Rowan Pennington-Benton Instructed by Sheridans for the Appellant
Daniel Feetham KC (instructed by Madison Legal Services) for the Interveners
LORD SALES AND LORD HAMBLEN:
This appeal concerns the proper approach to applications for security for costs by defendants to public interest environmental judicial review claims, including by developers joined as additional defendants.
The judicial review claim relates to the proposed development of marina facilities in Little Harbour on the island of Abaco in The Bahamas (“the development”).
The claimant and appellant (“RDA”) is a Bahamian registered company incorporated in 2009 with the objective of ensuring that developments in Abaco are sustainable, environmentally sound, ecologically responsible, and take account of the legitimate interests of Abaco’s residents, homeowners and visitors.
The 1st to 9th respondents are various executive or ministerial persons concerned with the grant of the permissions and approvals (“the permits”) required to proceed with the development (“the Government respondents”).
The 10th to 12th respondents are the owners of the Abaco Club resort at Winding Bay, Abaco, who wish to develop the marina at Little Harbour (“the Developers”).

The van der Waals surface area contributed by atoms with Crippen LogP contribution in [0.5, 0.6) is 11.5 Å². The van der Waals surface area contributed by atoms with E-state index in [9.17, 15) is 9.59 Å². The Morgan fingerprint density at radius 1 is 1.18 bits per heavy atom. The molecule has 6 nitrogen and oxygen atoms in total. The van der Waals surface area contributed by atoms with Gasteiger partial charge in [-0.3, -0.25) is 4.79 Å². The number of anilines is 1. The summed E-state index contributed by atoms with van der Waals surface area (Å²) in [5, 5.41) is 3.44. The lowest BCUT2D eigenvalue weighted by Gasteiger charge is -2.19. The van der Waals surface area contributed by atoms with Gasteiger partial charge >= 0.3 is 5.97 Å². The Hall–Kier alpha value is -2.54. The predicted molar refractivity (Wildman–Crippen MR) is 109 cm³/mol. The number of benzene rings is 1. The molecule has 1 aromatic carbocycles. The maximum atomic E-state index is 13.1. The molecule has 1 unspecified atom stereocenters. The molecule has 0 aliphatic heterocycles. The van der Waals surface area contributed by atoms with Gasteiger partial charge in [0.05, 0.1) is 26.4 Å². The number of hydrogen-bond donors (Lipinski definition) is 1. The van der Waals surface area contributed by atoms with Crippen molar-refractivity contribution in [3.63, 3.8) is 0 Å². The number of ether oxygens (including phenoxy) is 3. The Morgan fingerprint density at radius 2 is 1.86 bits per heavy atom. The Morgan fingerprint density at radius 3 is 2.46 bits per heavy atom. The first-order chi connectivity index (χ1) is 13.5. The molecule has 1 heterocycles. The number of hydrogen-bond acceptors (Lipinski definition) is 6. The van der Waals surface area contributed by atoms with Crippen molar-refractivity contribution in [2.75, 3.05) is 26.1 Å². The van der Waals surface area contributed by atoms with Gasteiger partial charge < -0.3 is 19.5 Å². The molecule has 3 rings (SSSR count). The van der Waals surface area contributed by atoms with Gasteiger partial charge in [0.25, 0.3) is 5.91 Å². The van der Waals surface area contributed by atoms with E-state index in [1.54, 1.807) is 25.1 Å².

RDA’s judicial review claim challenges the Government respondents’ alleged decision to withhold information and alleged failure to carry out a proper consultation before taking decisions relating to the permits, which it is said deprived locally and directly affected persons of their statutory rights and/or defeated their legitimate expectations to contribute to lawfully required consultation processes.
On 22 November 2017, Hanna-Adderley J (“the judge”) ruled that security for costs be provided in the total sum of $250,000 ($100,000 for the Government respondents and $150,000 for the Developers). On 14 August 2019, the Court of Appeal gave judgment dismissing the appeal. On 29 September 2021, the Privy Council granted special leave to appeal.
The principal grounds of RDA’s appeal are that the Court of Appeal erred in principle in making the order for security for costs (i) by requiring security for costs in the sum of $250,000 to be provided within 30 days, which could not realistically be achieved, thereby stifling RDA’s claim, (ii) by failing to recognise that the judicial review challenge is a public interest claim, and (iii) by holding that the Developers, as interested parties and co-respondents, were entitled to security for costs although the interests of the Developers and the Government respondents are identical.
On 17 October 2022 the Privy Council granted the application of the Open Society Justice Initiative and the Environmental Law Alliance Worldwide to intervene by way of written submissions only. They are both US-based, international, non-profit organisations advocating on various issues including human rights and environmental justice. Those submissions were put forward “to offer broader insight into the right to access justice and the need to remove financial barriers to public interest litigants”. Various decisions from Caribbean and Commonwealth countries were cited which were said to show “a growing trend towards reducing financial barriers for public interest litigants”.